I could never choose just one of the picture book biographies of Italian cyclist Gino Bartali over the other, since the authors of both these outstanding books have given me the generous gift of their time and attention to critique my work.
And to be fair to Bartali himself—someone so courageous deserves to be the subject of at least two books. He could have chosen to be remembered as a two-time Tour de France champion, with championships an amazing 10 years apart. His first happened in 1938 when he was 24 years old, and his second came in 1948, when he was 34, an advanced age for a world-class cyclist.
It’s what happened between those two championships that demonstrated Bartali’s courage and grit. By delivering documents hidden in the hollow places of his bicycle to evade Nazi soldiers, Bartali helped 800 Jewish people and 50 English soldiers. He never even talked about it after the war was over. He never thought of himself as a hero.
A quote from Bartali appears as a prologue to Hoffman’s The Brave Cyclist. “If you’re good at a sport, they attach the medals to your shirts and then they shine in some museum. That which is earned by doing good deeds is attached to the soul and shines elsewhere.” The back cover of Hoyt’s Bartali’s Bicycle has a more succinct version: “Some medals are pinned to your soul, not your jacket.”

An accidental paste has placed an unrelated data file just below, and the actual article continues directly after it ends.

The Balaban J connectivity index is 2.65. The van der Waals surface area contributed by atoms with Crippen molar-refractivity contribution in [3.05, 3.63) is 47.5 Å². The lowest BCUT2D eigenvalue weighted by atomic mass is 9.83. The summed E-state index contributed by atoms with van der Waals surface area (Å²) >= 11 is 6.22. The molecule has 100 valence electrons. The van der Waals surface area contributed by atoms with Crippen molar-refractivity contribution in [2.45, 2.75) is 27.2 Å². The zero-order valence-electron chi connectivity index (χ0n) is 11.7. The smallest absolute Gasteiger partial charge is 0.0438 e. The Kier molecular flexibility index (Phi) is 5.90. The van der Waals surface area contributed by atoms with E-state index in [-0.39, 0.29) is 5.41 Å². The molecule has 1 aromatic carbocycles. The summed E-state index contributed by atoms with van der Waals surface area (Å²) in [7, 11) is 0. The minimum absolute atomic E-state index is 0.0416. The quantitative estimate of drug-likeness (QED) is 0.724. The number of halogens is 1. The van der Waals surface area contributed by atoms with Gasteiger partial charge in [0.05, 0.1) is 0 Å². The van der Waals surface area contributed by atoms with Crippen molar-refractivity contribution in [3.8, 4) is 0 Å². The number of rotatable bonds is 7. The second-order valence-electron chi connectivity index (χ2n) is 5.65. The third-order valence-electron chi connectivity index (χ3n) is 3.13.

Both books are masterfully illustrated by Italian artists. Iacopo Bruno chose stylistic close-up illustrations in bold colors in a vertical orientation for Bartali’s Bicycle. Chiara Fedele’s illustrations for The Brave Cyclist are more muted and realistic and fill horizontal spreads.
The Brave Cyclist shows us Bartali as a youth, in a struggle to win the Tour de France, and all the way through winning his second Tour de France. Bartali’s Bicycle focuses closely on the war years.
Kudos to both authors for shining a light on a deserving subject!